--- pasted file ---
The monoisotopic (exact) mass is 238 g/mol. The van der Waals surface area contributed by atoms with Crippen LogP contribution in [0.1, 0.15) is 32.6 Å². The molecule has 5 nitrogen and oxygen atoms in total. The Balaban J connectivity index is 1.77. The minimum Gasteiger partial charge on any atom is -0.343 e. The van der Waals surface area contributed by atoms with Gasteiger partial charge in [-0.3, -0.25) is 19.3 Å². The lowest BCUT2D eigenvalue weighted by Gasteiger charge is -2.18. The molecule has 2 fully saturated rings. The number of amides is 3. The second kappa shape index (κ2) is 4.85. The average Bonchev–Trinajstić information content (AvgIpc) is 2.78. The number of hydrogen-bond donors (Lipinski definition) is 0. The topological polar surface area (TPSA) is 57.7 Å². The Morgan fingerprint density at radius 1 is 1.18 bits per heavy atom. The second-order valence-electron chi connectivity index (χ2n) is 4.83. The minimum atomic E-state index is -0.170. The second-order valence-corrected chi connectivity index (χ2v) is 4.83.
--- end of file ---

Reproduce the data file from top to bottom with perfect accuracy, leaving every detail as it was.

The monoisotopic (exact) mass is 238 g/mol. The van der Waals surface area contributed by atoms with Crippen LogP contribution in [0.1, 0.15) is 32.6 Å². The molecule has 5 nitrogen and oxygen atoms in total. The Balaban J connectivity index is 1.77. The minimum Gasteiger partial charge on any atom is -0.343 e. The van der Waals surface area contributed by atoms with Gasteiger partial charge in [-0.3, -0.25) is 19.3 Å². The lowest BCUT2D eigenvalue weighted by Gasteiger charge is -2.18. The molecule has 2 fully saturated rings. The number of amides is 3. The second kappa shape index (κ2) is 4.85. The average Bonchev–Trinajstić information content (AvgIpc) is 2.78. The number of hydrogen-bond donors (Lipinski definition) is 0. The topological polar surface area (TPSA) is 57.7 Å². The Morgan fingerprint density at radius 1 is 1.18 bits per heavy atom. The second-order valence-electron chi connectivity index (χ2n) is 4.83. The minimum atomic E-state index is -0.170. The second-order valence-corrected chi connectivity index (χ2v) is 4.83.